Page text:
The Singer of Strasbourg

Slice of Life

A clear soprano voice drifts down the narrow street into the gourmet sweet shop where I'm browsing among nut clusters, dark fudge, and fancy chocolates in olive shapes. Intrigued, I exit the store and walk left. Strasbourg Cathedral looms at the end of the street, its carved figures, arches, and intricate Gothic spires towering above the central square.

About a hundred people are gathered there, cutting off any view of the musician. "That woman must be a professional," I think, inching between packed bodies to catch a glimpse of the singer whose voice is like soft, warm caramel.

I crane my neck, a middle-aged couple moves aside, and I finally see . . . a stocky young man, blond hair tied back in a thick ponytail, lightning tattoos patterning both bare arms. He's wearing dusty fatigues and a black cape. Bells around his ankles punctuate each pause in the song and he strums a mandolin for accompaniment. I gape at him, like many others in the crowd. This is the singer whose voice I followed?

Though he sings in French, I recognize many words and phrases. After a moment, I forget about translating and lose myself in the melody. I'm reminded of the last rays of sun on a summer's evening, of yearnings for family and friends on another continent, of a longing for peace in our world.

Another youth joins the group, snickering at the incongruity between soprano notes and the performer's gender. I agree, the spectacle is odd, but when he sings, I can only listen and nod. Finishing his third song, the singer addresses us, asking for a few Euros to help him survive through the winter. His speaking voice is unremarkable; it could be any grown man talking.

He collects a hatful of coins and sells several homemade CDs, then it's time for another song. I want to stay all afternoon, soaking in the music. It seems appropriate to have Strasbourg Cathedral as his backdrop—sculpted saints, looming angels, and marble gargoyles overlooking a bravura performance.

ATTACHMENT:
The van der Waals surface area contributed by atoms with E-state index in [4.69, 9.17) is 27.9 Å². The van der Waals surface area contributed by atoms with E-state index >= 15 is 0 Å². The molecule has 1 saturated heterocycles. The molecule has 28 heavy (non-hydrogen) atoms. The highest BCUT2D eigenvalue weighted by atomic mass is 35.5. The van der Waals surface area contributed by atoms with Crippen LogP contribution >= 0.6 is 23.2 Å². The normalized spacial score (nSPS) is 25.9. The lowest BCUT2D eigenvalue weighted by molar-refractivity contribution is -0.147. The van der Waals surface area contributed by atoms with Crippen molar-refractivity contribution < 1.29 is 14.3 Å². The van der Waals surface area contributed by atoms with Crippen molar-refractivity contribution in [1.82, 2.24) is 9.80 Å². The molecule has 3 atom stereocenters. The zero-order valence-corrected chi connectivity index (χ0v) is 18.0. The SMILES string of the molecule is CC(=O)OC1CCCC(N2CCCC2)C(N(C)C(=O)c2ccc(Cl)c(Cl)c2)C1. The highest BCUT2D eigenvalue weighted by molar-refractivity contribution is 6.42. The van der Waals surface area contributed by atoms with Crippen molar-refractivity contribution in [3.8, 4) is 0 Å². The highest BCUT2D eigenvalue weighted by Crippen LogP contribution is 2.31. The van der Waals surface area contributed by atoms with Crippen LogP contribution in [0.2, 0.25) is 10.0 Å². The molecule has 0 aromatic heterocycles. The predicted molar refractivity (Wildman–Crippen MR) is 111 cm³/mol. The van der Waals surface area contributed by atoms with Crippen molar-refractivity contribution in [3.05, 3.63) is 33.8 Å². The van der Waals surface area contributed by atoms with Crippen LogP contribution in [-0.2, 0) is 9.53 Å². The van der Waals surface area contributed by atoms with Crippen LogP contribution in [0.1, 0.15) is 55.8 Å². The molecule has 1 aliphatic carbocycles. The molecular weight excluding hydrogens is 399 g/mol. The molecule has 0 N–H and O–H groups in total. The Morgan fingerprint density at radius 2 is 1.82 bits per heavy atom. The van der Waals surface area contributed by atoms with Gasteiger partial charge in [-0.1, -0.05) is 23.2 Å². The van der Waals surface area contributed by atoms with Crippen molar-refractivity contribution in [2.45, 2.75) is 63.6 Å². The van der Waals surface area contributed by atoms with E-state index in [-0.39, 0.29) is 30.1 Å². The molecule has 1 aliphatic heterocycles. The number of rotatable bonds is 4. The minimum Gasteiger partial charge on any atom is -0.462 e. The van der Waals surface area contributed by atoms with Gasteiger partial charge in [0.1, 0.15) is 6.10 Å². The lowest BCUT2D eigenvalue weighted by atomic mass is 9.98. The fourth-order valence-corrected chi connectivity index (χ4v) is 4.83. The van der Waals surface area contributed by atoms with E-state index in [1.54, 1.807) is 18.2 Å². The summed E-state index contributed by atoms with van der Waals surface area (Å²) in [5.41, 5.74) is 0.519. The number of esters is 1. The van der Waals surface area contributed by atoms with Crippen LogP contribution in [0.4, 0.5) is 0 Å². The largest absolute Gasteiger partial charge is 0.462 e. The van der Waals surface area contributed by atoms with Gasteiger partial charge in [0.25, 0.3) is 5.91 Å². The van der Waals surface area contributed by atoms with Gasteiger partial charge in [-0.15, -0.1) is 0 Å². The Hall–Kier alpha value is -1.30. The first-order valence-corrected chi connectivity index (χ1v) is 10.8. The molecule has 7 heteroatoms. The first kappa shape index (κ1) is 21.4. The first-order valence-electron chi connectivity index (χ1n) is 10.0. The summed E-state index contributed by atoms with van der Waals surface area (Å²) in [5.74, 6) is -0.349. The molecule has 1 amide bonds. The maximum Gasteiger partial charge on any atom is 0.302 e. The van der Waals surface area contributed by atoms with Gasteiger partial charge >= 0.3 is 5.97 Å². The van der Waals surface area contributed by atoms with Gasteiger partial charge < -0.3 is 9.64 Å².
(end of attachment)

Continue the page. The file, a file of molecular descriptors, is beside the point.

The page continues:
Beside me, a teenage girl squats on the cobblestone pavement, staring intently at the singer. She seems on the verge of tears. As I glance around the semicircle, I notice men and women blotting their eyes with tissues, holding hands to their hearts, swaying sideways to the music. Pure and simple, he cuts through our facades, straight to the core: addressing our hidden passions, our desire for another world, our lapsed hopes and lingering dreams.

It jars me to see this man, with his clunky Doc Martens boots and silver eyebrow piercing, singing so angelically. But I'm moved to consider: doesn't God speak to me, often in unexpected ways, through the most unlikely people? Mightn't the teenager next to me on a streetcar or in the deli carry an important word? I don't want to quickly dismiss someone who may turn out to be God's strange messenger.

His piercing song, carried on the breeze, lured me out of the candy store and into the streets of Strasbourg. If I ever visit the Alsace-Lorraine region of France again, I will keep my eyes open. I might stumble once more upon a young man, dressed entirely in black, strumming a battered mandolin and singing alone in the Old Town square with a voice of sunshine and rain.

About the Author

Laurie Brose Cutter lives in southern Germany and is a member of Oak Hills CRC in Beaverton, Oregon.
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